Well, some of the time you’re told what to write. Unlike the other arts, we have no freedom at all. You’re commissioned to write a piece for blah-blah-blah-blah. I’m writing a piece for guitar, about which I knew nothing. I had to go to guitarists and say, “I need a couple of lessons.” I had to struggle. I love the sound of it but you know?
When you put “piano fingers” on a guitar it is a weird experience
––I had to learn all that. Commissions very frequently give you a timeline for the piece.
So, you have the instruments you are going to write for. You have a supposed timeline. Then, now it’s time to sit down with the manuscript in front of you. How do you proceed from there?
I write slowly…and the only thing I can really say about this Christian is, I write out of stupidity, out of ignorance. I mean that, I’m not being silly. Because its endless revision and each time––if I’m doing it right I am doing what the piece wants to do, which I never know, I’m too stupid, I always do it wrong. This piece for guitar, I’m furious with it because I thought I was going to write a one movement piece. I finished the movement and the piece told me I had to write a second movement. I wanted to be done with it. This, this was not planned. It grows by itself…
//This is a curious thing for me. Many composers talk this way about music. They talk about music as if it has a “will,” and as if it embodies some sort of space that is not abstract, but is a real living dwelling space and that it makes decisions to which we acquiesce or we fight against. I’m curious about that because we obviously know that music does not have a will. It’s not a living thing. You do what the music “wants to do,” yet you have to set it in motion
I agree with you. You’re right of course and it is a metaphor. It is a way of describing the experience of it. In which, after many years working, you have a feeling you know what to do and what I’m doing is what I did in the last piece or the piece before. It was nice there and I will do it again. There is only one experience that I can remember, that is different than this.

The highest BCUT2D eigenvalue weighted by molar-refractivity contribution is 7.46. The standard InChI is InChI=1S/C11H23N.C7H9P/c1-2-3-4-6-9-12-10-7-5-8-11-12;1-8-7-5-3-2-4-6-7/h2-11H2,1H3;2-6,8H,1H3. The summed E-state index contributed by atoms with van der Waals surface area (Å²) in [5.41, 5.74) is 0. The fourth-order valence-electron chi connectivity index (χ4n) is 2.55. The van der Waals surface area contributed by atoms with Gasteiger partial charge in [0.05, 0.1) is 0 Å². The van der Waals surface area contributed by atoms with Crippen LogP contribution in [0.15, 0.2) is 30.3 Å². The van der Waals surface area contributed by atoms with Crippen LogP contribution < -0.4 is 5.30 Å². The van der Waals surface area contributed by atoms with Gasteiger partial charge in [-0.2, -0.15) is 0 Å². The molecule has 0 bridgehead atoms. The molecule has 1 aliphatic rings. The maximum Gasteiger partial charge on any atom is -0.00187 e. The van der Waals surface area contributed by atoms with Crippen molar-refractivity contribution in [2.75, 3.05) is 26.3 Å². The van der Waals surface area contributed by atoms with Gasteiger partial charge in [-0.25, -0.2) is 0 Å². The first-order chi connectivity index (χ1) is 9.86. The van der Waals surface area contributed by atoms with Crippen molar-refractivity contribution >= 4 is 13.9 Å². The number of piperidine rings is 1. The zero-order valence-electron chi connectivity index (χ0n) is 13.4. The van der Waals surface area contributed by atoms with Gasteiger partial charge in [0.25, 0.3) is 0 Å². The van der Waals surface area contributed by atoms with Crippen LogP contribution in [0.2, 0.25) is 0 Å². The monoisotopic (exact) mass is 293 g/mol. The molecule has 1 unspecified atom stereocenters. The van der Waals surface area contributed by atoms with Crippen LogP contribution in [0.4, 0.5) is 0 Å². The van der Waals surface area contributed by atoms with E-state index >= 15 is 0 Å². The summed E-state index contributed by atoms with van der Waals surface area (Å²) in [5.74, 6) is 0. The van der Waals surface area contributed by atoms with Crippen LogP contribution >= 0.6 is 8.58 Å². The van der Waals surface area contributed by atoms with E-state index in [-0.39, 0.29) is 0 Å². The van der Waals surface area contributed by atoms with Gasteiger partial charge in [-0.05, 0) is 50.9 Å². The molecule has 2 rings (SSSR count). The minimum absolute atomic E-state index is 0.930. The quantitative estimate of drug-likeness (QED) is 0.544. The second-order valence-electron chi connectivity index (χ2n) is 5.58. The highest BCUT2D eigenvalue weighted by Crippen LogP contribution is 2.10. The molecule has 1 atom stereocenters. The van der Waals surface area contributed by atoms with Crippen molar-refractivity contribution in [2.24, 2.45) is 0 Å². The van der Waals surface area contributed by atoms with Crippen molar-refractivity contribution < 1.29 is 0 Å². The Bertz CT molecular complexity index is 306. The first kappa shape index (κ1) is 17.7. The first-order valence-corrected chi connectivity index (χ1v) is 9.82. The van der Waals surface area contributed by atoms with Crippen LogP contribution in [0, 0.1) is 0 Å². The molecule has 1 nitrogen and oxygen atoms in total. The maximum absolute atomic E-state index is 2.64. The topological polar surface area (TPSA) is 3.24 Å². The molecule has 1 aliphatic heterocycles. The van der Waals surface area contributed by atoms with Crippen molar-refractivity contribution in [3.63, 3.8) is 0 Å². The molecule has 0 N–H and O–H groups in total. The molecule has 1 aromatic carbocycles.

I write continuously. Usually it is from the beginning. If I know what is to come and I am smart enough, maybe it will be there, maybe it won’t. I’ve also learned to be willing to throw out music that I really think is very good, but it doesn’t belong there. It takes awhile to learn to do that. This was a beautiful phrase, but I’m sorry. I don’t know what this is and if I knew what it was I wouldn’t tell you anyway. I would keep it a secret. So, the experience I had was with the violin concerto. The end of the second movement (there are three movements), it is clear when it arrives on an ostinato of a single chord preparing the third movement. It is quite a few measures, it is very long, that ostinato. It was a fairly long piece, but that was the thing that drove me crazy––made me want to give up music–– because I knew from the beginning how the third movement would start. As I worked on the third movement I had no problem, it was going very nicely. I remember every night I would write a version of the rhythm. Just the rhythm, because I already knew what the chord was. In the morning I would think, play it over, and think, play it over. It just made the beginning of the third movement awful and yet the third movement I would write through the day. It was going along very nicely. I must have written that ostinato 50 or 60 times and each time, the next morning I would play it over and yuck, that opening of the third movement was awful. You can see why I was thinking why I should try another profession. I didn’t know what to do about this. At one point I changed the chord. I changed notes, but they were the wrong notes. So, the notes had to be right. That’s what summed up where I had been led to at that point. And one time, I remember this, because I remember it was the only time that I actually started thinking in words, you know, instead of just notes, rhythms whatever. It struck me, “You are doing an ostinato and the only thing in your stupid head is the Rite of Spring. The Rite of Spring has wonderful grouping, but no phrasing, and there are no upbeats. You know, it’s just pounding at you. you’re trying to write an upbeat to the third movement, and it is sounding horrible because you are doing the Rite of Spring.” It was a miracle. That night I wrote another version, a few revisions the next morning and everything was fine. I remember that because there were words. It’s always the same thing, I’m doing it wrong until I get it right.